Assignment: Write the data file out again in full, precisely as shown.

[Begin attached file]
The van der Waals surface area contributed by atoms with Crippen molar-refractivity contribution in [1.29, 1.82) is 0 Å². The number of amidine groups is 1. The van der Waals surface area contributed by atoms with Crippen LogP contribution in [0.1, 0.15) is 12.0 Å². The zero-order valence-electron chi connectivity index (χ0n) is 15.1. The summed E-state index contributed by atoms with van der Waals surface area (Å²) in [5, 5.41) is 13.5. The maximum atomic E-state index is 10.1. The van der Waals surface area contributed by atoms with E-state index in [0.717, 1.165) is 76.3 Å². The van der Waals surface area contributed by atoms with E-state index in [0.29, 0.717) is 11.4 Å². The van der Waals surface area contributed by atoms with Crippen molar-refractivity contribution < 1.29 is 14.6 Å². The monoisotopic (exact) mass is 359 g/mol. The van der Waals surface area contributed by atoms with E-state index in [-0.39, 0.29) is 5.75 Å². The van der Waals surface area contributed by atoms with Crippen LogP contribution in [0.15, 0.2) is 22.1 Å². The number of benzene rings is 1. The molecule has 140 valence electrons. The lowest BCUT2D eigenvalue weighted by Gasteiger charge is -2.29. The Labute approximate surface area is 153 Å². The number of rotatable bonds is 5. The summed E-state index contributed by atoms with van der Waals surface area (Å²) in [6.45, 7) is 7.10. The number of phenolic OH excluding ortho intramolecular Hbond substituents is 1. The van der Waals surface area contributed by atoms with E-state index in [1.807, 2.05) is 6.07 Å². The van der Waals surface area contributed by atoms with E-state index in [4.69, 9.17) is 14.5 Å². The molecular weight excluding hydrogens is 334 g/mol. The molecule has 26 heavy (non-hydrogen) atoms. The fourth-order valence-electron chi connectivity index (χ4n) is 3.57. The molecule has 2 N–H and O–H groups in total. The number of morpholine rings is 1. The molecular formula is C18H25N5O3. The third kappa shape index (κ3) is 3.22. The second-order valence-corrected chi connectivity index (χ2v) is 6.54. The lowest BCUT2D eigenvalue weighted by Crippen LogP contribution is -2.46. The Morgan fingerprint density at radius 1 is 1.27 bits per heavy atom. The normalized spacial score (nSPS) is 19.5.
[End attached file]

The van der Waals surface area contributed by atoms with Crippen molar-refractivity contribution in [1.29, 1.82) is 0 Å². The number of amidine groups is 1. The van der Waals surface area contributed by atoms with Crippen LogP contribution in [0.1, 0.15) is 12.0 Å². The zero-order valence-electron chi connectivity index (χ0n) is 15.1. The summed E-state index contributed by atoms with van der Waals surface area (Å²) in [5, 5.41) is 13.5. The maximum atomic E-state index is 10.1. The van der Waals surface area contributed by atoms with E-state index in [0.717, 1.165) is 76.3 Å². The van der Waals surface area contributed by atoms with E-state index in [0.29, 0.717) is 11.4 Å². The van der Waals surface area contributed by atoms with Crippen molar-refractivity contribution < 1.29 is 14.6 Å². The monoisotopic (exact) mass is 359 g/mol. The van der Waals surface area contributed by atoms with E-state index in [-0.39, 0.29) is 5.75 Å². The van der Waals surface area contributed by atoms with Crippen LogP contribution in [0.15, 0.2) is 22.1 Å². The number of benzene rings is 1. The molecule has 140 valence electrons. The lowest BCUT2D eigenvalue weighted by Gasteiger charge is -2.29. The Labute approximate surface area is 153 Å². The number of rotatable bonds is 5. The summed E-state index contributed by atoms with van der Waals surface area (Å²) in [6.45, 7) is 7.10. The number of phenolic OH excluding ortho intramolecular Hbond substituents is 1. The van der Waals surface area contributed by atoms with E-state index in [1.807, 2.05) is 6.07 Å². The van der Waals surface area contributed by atoms with E-state index in [4.69, 9.17) is 14.5 Å². The molecular weight excluding hydrogens is 334 g/mol. The molecule has 26 heavy (non-hydrogen) atoms. The fourth-order valence-electron chi connectivity index (χ4n) is 3.57. The molecule has 2 N–H and O–H groups in total. The number of morpholine rings is 1. The molecular formula is C18H25N5O3. The third kappa shape index (κ3) is 3.22. The second-order valence-corrected chi connectivity index (χ2v) is 6.54. The lowest BCUT2D eigenvalue weighted by Crippen LogP contribution is -2.46. The Morgan fingerprint density at radius 1 is 1.27 bits per heavy atom. The normalized spacial score (nSPS) is 19.5.